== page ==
Thursday, September 9, 2010

How My Dog Rescued Me

I wrote this blog in 2007, stumbled upon it recently, and decided to share it on my Blogger account.

I am watching this funny little pup sniff around the house and I love him more than anyone will ever know.  Before we adopted Kitsu, I had been in a very serious car accident.  I was driving home from work last October and I was struck by a large truck that came out of a parking lot.  The driver did not see me, and hit my Land Rover on the right hand rear passenger side.  I had a back injury so bad that I had to have a spinal fusion surgery at Massachusetts General Hospital here in Boston, MA.  The doctor had to fuse a piece of bone from my hip onto my vertebrae to stabilize my spine.  The accident was on October 6, 2006.  It is almost August 2007, so it has been a long haul to say the least. 

I had been enjoying my job very much, I was hired as a Manager for Subscriber Services at Philips Lifeline in Framingham, MA.  The people were wonderful and the company was fantastic.  I had found the right "fit".  I had only been there for three months, and then one day it all changed.  My whole life has changed for nearly a year now.  However there have been a lot of blessings in disguise, so if anything, I am a grateful person and better for it. 

I had to spend 3 solid months in bed after my surgery and I have two titanium rods and 4 screws in my back. In the hospital they gave me a drug that was literally 10 times the strength of morphine.  I remember a lot of pain and a lot of hallucinations. It was very physically painful for a long time too.  But I had a lot of time to think about my life.  What was important about it.  I also counted my blessings, and thanked God I wasn't hurt much worse or killed.  More than anything I thank God my children were not in the car.  Thank God the other driver was not hurt.  Thank God for a lot of things.

After many months of physical therapy I was finally able to go for a walk.  Simple, right?  No.  Not for me anyway, I had developed such a routine of being in bed, wearing a brace, needing special equipment like safety bars and chairs for the bath tub, a raised commode (I know), a walker, cane, and one of those "picker upper thingys" that old ladies use when they drop something, I did not feel 42, instead I felt about 92.  I felt so "hospitalized" and so bedridden, then so housebound, I didn't know HOW to go for a walk, it just felt completely foreign and unnatural.  I had also been on painkillers and my mind had become so fuzzy.  I was able to handle doctor appointments and physical therapy.  Those were "structured" in some way.  But go for a walk ....... how?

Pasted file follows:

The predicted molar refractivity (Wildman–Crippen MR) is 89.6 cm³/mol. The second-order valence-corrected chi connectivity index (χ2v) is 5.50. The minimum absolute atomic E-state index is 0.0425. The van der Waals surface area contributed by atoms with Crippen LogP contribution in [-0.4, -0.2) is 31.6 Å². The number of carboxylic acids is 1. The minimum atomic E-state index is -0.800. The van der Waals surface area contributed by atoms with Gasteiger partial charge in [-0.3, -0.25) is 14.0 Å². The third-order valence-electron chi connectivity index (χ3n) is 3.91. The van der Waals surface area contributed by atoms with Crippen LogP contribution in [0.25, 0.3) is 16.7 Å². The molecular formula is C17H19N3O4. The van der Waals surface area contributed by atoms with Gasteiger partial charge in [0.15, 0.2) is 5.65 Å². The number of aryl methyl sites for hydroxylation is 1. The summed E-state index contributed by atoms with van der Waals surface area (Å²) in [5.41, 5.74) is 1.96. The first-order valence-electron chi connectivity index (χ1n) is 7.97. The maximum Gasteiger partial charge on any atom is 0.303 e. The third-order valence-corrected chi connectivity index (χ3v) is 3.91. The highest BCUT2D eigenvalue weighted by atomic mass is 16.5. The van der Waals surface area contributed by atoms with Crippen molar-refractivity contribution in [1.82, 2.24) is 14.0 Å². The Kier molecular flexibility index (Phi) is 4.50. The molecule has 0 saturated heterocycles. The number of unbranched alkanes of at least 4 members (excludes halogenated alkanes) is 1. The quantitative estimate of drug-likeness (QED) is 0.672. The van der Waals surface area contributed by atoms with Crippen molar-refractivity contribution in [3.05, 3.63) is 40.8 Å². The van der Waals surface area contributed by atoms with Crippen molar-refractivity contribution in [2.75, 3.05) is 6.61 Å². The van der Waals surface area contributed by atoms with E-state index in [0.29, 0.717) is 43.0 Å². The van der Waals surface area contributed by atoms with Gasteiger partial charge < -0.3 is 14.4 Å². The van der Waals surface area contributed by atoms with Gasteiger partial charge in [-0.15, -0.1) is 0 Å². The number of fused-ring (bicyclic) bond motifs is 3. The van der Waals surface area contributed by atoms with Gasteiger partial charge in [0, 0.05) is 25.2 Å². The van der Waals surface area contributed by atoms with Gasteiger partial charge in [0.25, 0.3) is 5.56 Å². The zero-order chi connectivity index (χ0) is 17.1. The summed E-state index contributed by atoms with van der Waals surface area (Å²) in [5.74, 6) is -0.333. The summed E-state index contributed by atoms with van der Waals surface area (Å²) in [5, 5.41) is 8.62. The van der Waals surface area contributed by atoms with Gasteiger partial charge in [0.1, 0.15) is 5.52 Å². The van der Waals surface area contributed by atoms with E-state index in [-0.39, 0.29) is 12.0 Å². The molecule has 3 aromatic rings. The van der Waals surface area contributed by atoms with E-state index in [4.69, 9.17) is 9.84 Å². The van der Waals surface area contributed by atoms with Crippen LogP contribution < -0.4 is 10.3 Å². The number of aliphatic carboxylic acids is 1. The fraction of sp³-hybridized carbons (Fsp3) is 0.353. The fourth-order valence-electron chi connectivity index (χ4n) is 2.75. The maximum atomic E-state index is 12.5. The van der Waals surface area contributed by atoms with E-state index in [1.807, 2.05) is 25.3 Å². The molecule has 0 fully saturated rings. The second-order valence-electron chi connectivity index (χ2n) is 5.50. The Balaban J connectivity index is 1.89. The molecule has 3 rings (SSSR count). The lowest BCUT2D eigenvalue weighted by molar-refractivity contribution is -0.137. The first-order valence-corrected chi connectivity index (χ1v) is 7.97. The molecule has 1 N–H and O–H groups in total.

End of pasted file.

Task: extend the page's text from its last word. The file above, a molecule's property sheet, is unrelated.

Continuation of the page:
My husband and children have been a God send.  Jim got me a laptop, so while I was in bed all of that time, I could at least go online, get some kind of socialization with the outside world.  I was never a big TV person either, although I did see the whole Anna Nicole Smith drama from start to finish.  But so much time went by.  No going to see the children's activities at school, soccer games, ballet, karate, teacher meetings, class presentations, none of it.  I couldn't even help them with their homework because of all of the medication I was taking.  Everybody had to pick up what I used to do, around the house too, on top of caring for me, including dressing me.  I didn't feel HUMAN.  I felt like an enormous burden.

When my doctor at MGH cleared me to go walking I almost didn't know what to do with it.  It was as if I had developed agoraphobia or something.  Not only did my muscles atrophy from physical inactivity, but my social skills did too.  I went for walks at night so I wouldn't have to talk to anybody or see anybody.  But this felt very unsafe as I had a bad experience years ago running around Fresh Pond in Cambridge, so I just didn't feel safe alone.  And my husband worked nights, and was working so many extra hours just to make up for me staying home.  On my walks though, I noticed some people with their dogs.  They were taking them for their evening walks.  So when I got back to the house and back in bed, I got on my laptop and started searching classifieds, shelters, everywhere.  I  had found my answer, I needed a dog for a companion.